Yes, I do.  This post was written a couple of years ago, and updated today in 2015.  I will be 66 in April, and I just love tossing all the junk mail telling me about everyone’s very best Medicare Advantage or Medi-Gap policy.  No serious illnesses, and still at my same employer after seven years.  I have not had even one second thought.  I’m doing the right thing, and it just gets right-er every day.  I love being independent, and self-sufficient.  I even paid off my mortgage in 2013, so that expense is gone.  One fewer fixed cost every month.  Life is good!

I guess that makes me a risk-taker. I am currently 65 years old, and I am now Medicare-eligible. Medicare starts at 65, I can’t draw SS until 66. A couple of years ago, I made the decision to reject both SS and Medicare. I am gainfully employed, and expect to be employed for the foreseeable future. I am VERY fortunate to be married to a man nine years my junior, who has 35 years with his employer, and makes twice what I do. I am covered under his company medical plan, and expect to continue to be. I object to my doctor having to choose treatment for me according to “what Medicare will pay for”. I’m damned if I’ll have some faceless bureaucrat in Washington DC telling my doctor what’s “allowed”.
I’ve already started in a small way, being self-sufficient in health-care. My hubby’s plan has prescription drug coverage, but I do not use it. I take a bunch of prescription medicine for my chronic disease (psoriatic arthritis), and I pay every penny of the cost myself. All my medicines are generic, and I have a great relationship with the Costco pharmacy 6 blocks from my house, so I know I’m getting the best prices. It makes me feel great that my doctor and I, not some insurance company, determine what medicines I take, and how much to prescribe (my doctor writes in quantities of 100, so I get even better pricing).
So my life is free from the worries about having enough money saved for retirement (not retiring!), and how to maximize my Government Dole Payment (Social Security).

Thoughts on my 65th Birthday, and Risk-Taking

 

birthdaycakeI celebrated my 65th birthday last week.  A bunch of assumptions sometimes are made about that particular milestone.  In the fairly recent past, many people were forced to retire once they reached 65.  Many big companies had mandatory retirement ages for their workers.  Even now, successful CEOs leave their jobs when they turn 65.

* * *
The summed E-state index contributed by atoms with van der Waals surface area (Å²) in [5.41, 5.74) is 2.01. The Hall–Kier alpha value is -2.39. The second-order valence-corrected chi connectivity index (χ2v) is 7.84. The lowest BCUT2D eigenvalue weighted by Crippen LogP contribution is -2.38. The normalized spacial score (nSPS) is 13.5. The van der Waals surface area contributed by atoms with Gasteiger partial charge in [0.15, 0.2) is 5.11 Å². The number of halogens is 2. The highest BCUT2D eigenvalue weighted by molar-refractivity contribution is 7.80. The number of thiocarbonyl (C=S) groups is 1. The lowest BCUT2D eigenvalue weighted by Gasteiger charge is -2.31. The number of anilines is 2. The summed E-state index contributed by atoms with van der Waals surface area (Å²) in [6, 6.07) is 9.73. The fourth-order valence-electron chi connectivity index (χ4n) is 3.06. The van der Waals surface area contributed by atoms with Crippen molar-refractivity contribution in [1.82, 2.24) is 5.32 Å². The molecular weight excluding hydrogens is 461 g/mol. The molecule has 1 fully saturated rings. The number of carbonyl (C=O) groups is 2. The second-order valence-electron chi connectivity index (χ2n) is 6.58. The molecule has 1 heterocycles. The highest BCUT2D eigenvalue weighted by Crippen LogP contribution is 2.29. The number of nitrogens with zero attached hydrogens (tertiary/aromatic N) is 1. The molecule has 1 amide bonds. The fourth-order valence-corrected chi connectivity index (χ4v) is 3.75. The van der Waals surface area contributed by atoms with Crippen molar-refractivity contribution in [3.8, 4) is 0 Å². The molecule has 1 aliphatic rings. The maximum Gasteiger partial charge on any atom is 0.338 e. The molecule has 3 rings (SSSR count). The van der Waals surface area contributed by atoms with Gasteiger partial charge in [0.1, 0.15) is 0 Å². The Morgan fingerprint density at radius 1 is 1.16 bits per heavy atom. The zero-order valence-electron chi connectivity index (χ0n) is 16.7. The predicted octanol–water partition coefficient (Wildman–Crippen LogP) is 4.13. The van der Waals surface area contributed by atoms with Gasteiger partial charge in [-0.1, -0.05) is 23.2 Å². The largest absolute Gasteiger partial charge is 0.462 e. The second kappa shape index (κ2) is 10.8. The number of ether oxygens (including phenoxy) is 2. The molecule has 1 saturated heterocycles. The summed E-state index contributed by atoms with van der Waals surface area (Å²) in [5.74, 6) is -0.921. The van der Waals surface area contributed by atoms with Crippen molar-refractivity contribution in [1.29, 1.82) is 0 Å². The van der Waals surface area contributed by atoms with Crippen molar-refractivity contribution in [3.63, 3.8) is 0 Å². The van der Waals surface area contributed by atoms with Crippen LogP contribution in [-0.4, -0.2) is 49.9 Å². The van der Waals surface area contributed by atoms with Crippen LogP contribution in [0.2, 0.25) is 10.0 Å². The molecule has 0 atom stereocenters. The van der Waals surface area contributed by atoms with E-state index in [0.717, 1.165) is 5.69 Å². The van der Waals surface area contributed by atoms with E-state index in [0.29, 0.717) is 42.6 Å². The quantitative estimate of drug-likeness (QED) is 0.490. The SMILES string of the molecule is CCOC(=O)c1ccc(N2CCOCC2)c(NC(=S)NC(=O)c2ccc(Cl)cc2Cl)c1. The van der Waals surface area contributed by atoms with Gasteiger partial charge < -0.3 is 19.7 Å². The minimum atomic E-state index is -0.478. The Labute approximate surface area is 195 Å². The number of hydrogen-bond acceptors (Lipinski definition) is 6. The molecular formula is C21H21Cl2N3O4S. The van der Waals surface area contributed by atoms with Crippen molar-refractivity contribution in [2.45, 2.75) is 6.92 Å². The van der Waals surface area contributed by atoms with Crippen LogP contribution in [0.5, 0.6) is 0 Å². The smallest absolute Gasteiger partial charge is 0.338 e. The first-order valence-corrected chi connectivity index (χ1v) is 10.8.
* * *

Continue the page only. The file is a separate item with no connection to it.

In January, I received a packet of forms from the corporate office of my employer, pertaining to my approaching retirement.  Even though for me, a Baby Boomer, full Social Security retirement age is 66, the Company operates on the assumption that you will be retiring at 65.  Fortunately, there was a section of the form for me to indicate that I would be working “until further notice”.  I did that, since I’m not planning on retiring.  For years, I have subscribed to the Rabbi Daniel Lapin Theory of Retirement: Don’t.

Since late last year, I have been receiving packets of advertising material from a host of insurance companies, urging me to choose their Medicare Advantage, or Medi-Gap plan.  The assumption is, of course, that the minute I turn 65, I will register for Medicare.  Their literature informs me that I have a special “open enrollment” period extending from three months before my 65th birthday, to three months after my birthday, where I may sign up for Medicare and choose a plan.  The big clinic where I receive specialty care for my chronic disease has a policy of only accepting Medicare Advantage plans, and not traditional, fee-for-service Medicare for their eligible patients.  I received a brochure from them, listing all the plans they accept, and inviting me to check their Web site for dates of Medicare Seminars describing all their plans.  Funny, though, I have received nothing from the Government which sponsors Medicare and Social Security.  They don’t seem to care whether I register for either program.